Retro-Game Backlog Entry #4: Castlevania: Bloodlines

Posted in Best / Worst, Blog, Castlevania, Games, Lists, Retro Games on November 1, 2018 by slateman

Having proclaimed my love for Castlevania already, one might expect for me to have played virtually every entry. However, it is not the case. Of course, I have gone through a vast majority of the series, but a handful eluded my gaze over the past three decades. One such title is the Genesis game Castlevania: Bloodlines.

I never owned the hardware and during the mid-90s, I avoided Castlevania entirely. In fact, it was only many years later that I got around to Super Castlevania IV. In any event, let’s address the best part of this game first: the music. The series is known for its hummable tunes and this game shows them off in spades. Familiar melodies return, but virtually every portion of the game’s audio shines and it stands as the title’s highlight, hands down.

Nothing else about this game stood out quite as much. The modern environments really didn’t work for me and were in direct contrast to the moody locales in every other Castlevania title. Some bosses and game effects just felt like excuses to show off the system’s tech. In a later level your screen is torn in half or you’re mirrored above the stage. Enemies flail about displaying interesting 3D effects but none were truly interesting themselves. Machine foes, reflecting patterns and fancy displays seemed more important than good level-design choices or enemy choices. I didn’t particularly enjoy big chunks of the game. This was compounded by the ending.

As with many other games of the time, the ending ramps up the difficulty substantially. I’m not a fan of boss-rush modes and the game’s finale is just nonsense. First you face Death who looks as bad-ass as usual. He dishes out these cards and whichever one you hit dictates who you fight: any of the bosses from stages 2-5. While they are random, you have to defeat all four. One of the cards is a screenful of meat. Hopefully you didn’t get that one first! So, after beating four bosses, you square off against Death who isn’t particularly difficult. OK! Now for Dracula, right? Nope…you head up another set of stairs and find a woman who summons a Medusa-like creature before you fight the woman herself. She’s rather easy once you’ve got the pattern down, fortunately.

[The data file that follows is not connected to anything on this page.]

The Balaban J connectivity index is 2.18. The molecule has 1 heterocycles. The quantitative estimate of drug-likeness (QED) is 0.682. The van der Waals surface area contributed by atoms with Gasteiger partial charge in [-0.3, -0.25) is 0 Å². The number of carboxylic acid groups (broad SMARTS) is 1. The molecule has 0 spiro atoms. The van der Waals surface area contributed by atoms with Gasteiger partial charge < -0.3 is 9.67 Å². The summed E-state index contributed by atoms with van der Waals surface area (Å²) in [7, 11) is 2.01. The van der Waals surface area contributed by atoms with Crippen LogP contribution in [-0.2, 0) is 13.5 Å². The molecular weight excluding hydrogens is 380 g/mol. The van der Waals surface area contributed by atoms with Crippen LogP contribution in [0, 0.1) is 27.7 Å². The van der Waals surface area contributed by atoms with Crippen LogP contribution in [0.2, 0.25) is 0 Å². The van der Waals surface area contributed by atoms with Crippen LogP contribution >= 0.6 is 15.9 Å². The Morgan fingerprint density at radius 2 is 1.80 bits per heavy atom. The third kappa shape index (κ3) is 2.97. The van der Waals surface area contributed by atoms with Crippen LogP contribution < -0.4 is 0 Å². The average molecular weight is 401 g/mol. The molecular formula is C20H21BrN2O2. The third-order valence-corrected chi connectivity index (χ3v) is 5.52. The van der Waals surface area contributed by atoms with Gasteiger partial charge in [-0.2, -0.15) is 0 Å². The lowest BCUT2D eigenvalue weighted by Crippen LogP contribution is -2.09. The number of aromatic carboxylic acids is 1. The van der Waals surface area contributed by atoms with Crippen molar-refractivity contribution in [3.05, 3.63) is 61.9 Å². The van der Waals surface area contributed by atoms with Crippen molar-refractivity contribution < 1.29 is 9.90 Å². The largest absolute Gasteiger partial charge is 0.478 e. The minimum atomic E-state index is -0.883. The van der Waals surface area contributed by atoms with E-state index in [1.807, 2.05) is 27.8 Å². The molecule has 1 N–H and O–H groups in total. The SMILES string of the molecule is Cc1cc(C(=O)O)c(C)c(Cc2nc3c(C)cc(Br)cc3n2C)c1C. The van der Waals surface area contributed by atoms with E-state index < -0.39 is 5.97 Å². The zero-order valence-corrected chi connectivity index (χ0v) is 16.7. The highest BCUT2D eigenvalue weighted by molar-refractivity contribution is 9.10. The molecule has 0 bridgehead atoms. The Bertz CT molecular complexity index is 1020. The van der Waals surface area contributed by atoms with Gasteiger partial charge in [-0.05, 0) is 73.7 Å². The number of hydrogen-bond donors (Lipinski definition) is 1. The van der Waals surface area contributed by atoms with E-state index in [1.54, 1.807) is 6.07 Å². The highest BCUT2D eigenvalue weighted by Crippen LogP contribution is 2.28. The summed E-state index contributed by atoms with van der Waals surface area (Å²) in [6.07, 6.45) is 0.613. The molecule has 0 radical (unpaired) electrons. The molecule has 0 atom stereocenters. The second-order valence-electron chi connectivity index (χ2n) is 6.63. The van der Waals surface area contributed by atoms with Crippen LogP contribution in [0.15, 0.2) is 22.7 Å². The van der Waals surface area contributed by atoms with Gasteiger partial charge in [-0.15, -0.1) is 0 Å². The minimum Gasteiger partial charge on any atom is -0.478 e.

And NOW you fight Dracula – assuming the stage – boss rush – death – medusa – chick boss combo didn’t kill you. Now you get a classic three-form Dracula battle before an atrociously-underwhelming finale boots you back to the beginning urging you to beat it on expert mode.

Beyond the music, there were certainly perks. Some of the effects were more than simply flash, and I’m sure at the time it was all really quite impressive. Large enemies and bright colors added a beautiful visual flair and newcomer Eric Lecarde changed how the game was played – with different paths for him and for John Morris. These all added up to a unique experience and one that is quite interesting in the series’ universe.

Ultimately though, while the game has a fair share of perks and good replay value, I will probably never return to this game. That soundtrack, however, will get some new spins as there is some truly phenomenal music. Beyond the killer tunes though, there’s not enough to beckon me back. I’ll stick with the classics of the series instead – spoken after 200.6%ed Symphony Of The Night and purchased Castlevania Requiem.